Montreal, April 15, 2008 • No 255




Bradley Doucet is a writer living in Montreal. He has studied philosophy and economics, and is currently completing a novel on the pursuit of happiness. He also is QL's English Editor.




by Bradley Doucet

          Marc Emery is the founder and publisher of Cannabis Culture magazine. He is also the leader of the B.C. Marijuana Party. Over the years, he has challenged a variety of unjust laws, from limits to free speech and obscenity laws to regulations about stores opening on Sundays to, of course, laws restricting the sale of marijuana. In a recent video address to the Western Standard, he said, "For 29 years, I have been attacking the government's regulations and laws that restrict human action and human thought and human freedom here in Canada."


          In 1994, he started his company: Marc Emery Direct Marijuana Seeds. Between 1994 and 2005 he gave away over $4,000,000 to activist groups across the world seeking peaceful political change, paying for class action suits and ballot initiatives, and getting people out of jail by paying for bail and lawyers. For over a decade, Emery operated his business in Canada, openly and transparently, declaring all of his income and paying all required taxes on that income. Then on July 29, 2005, his offices were raided by Vancouver police on behalf of the United States Drug Enforcement Administration (DEA). As a result of that raid, he is facing extradition to the United States where he could be sentenced to life in prison for selling marijuana seeds and using the profits to finance marijuana legalization activities. It is almost unheard of for anyone to do any amount of prison time in Canada for such activities.

          QL's English Editor, Bradley Doucet, interviewed Mr. Emery by telephone on April 3, 2008. Emery is understandably angry at the U.S. and Canadian governments for their attempts to take away his freedom and for their roles in the Drug War more generally, but he does not seem to have any regrets. Below, he brings us up to speed on his extradition case, tells us how Ayn Rand and the Austrian economists changed his life, and why Ron Paul "is gonna kick some butt." He also gives us his opinion on why not everyone is in favour of drug legalization, why drugs are not the biggest threat to children, why fighting the Drug War is so important – and why he's a happy warrior.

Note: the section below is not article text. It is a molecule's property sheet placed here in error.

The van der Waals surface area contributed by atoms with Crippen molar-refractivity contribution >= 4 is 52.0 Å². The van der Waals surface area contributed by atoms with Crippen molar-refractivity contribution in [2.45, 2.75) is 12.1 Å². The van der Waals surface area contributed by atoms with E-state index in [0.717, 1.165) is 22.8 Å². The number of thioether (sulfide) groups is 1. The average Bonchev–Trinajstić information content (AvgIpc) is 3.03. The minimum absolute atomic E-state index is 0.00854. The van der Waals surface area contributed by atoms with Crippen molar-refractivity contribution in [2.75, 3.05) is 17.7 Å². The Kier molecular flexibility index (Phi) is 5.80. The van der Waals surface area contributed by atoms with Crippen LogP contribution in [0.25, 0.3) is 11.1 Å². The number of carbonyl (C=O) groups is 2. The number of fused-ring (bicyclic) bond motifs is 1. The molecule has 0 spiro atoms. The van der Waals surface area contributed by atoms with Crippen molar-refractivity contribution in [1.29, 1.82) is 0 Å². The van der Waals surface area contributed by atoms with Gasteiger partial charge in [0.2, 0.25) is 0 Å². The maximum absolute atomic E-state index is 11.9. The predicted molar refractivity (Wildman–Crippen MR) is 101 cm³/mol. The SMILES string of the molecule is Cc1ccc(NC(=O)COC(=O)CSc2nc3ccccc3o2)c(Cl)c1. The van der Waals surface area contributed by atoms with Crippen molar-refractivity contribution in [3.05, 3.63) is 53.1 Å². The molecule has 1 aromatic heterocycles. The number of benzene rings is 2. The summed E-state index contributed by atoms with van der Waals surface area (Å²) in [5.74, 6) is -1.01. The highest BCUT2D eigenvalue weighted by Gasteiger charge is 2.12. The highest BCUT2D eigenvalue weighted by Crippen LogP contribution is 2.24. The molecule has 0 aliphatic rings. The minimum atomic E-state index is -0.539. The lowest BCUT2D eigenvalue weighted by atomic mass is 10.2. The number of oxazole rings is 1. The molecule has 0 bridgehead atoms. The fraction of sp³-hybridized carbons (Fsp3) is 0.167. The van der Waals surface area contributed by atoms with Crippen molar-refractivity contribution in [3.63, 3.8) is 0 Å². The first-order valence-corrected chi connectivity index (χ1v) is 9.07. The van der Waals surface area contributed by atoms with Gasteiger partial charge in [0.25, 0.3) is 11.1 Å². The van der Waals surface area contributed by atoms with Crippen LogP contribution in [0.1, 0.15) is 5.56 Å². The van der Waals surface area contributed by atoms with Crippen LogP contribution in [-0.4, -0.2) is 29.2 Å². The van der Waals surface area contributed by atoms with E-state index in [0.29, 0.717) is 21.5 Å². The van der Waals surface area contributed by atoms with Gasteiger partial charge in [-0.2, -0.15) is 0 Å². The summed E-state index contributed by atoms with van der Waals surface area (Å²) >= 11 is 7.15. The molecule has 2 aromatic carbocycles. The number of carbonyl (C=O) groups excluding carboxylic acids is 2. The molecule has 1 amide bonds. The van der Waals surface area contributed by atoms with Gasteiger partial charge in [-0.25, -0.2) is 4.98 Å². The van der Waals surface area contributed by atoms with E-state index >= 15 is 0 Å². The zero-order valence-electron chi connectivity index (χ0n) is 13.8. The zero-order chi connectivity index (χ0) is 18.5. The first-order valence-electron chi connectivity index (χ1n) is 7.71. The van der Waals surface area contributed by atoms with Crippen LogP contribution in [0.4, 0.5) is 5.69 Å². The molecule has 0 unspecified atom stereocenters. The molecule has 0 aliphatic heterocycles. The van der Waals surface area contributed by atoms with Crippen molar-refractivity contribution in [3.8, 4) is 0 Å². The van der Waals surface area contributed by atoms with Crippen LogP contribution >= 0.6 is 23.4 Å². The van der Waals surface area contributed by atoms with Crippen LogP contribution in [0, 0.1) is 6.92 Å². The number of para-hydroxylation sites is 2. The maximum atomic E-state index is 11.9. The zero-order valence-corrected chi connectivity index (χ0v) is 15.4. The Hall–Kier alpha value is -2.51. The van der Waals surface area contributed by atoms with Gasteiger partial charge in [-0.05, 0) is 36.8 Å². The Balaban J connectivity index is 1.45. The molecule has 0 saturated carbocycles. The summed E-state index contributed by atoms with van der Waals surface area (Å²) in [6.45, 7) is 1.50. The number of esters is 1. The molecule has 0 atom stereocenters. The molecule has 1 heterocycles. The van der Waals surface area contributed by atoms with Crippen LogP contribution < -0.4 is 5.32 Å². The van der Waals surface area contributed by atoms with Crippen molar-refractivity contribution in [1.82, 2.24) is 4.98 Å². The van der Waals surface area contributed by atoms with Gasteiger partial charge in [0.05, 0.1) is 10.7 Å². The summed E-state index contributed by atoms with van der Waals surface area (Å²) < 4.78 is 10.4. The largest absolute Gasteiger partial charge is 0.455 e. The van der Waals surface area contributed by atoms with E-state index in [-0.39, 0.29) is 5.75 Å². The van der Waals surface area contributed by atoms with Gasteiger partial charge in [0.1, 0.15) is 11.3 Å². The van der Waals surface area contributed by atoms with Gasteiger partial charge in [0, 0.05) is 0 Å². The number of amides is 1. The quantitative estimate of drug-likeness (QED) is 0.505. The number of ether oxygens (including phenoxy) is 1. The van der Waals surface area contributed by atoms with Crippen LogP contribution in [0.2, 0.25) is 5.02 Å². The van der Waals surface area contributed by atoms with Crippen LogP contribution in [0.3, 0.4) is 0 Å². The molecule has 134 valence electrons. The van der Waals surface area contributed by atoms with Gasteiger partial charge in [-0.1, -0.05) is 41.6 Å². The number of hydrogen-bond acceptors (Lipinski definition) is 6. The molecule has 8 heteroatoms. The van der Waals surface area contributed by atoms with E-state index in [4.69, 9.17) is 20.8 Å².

Let me start by asking you a bit about the recent news. What was the deal you had worked out with the U.S. government?

Marc Emery: Last fall my lawyers started inquiring as to whether a deal could be made and they responded in writing at the end of the year that there could be a deal. And basically we had articulated and agreed to, between the U.S. Justice Department and myself through our lawyers, a five-year term in custody, mostly in Canada but about six to eight months in the United States – a five-year term of custody on a ten-year sentence. Now of course, that's pretty large, a ten-year sentence for an act where there's no victim, there's no complainant, and it's all about ideology. We're talking about seeds that were sent to consenting adults to do with what they may, seeds that contain no particular drug quality.

Everybody in Canada has known what I've been doing. It's been pretty obvious, from my income tax statements that say "marijuana seed vendor," to all the political activity we have financed through the giving away of this money, up to $4,000,000 from 1994 to 2005. So, everybody kind of knew what was going on, everybody was kind of complicit, in the U.S. and in Canada. You know, the Canadian government has made money from me, the U.S. postal service happily delivered my seeds for ten, twelve years and, I mean, they could've stopped doing that. Same with the Canadian postal service, and I used U.S. postal and Canadian money orders for all my transactions. They knew that that was going on for ten or twelve years, so everybody was content to be involved, from governments to government institutions to agencies to the people that took the money. I never met a person in all those years who turned down any of that $4 million: not a politician, not a charity, not an organization, not a group. Nobody said, "Marc, I'm not down with how you got this money, through this seed-selling thing."

So substantially, the DEA notices that I am effective, arrogant, mouthy, I'm always speaking about what I'm doing, I'm selling seeds, I'm using this money to subvert the government's War On Drugs, thwart the U.S. Justice Department, etc., etc. I say it on radio. I say it on the same stage as Prime Ministers. I've spoken on the same day, on the same stage, as John Turner and Kim Campbell, former Prime Ministers. So, you know, I've spoken to many high-powered audiences. I've spoken to Senate committees. I've spoken to many Members of Parliament at paid speaking engagements. So Canadians have grown up and are familiar with me and my activities.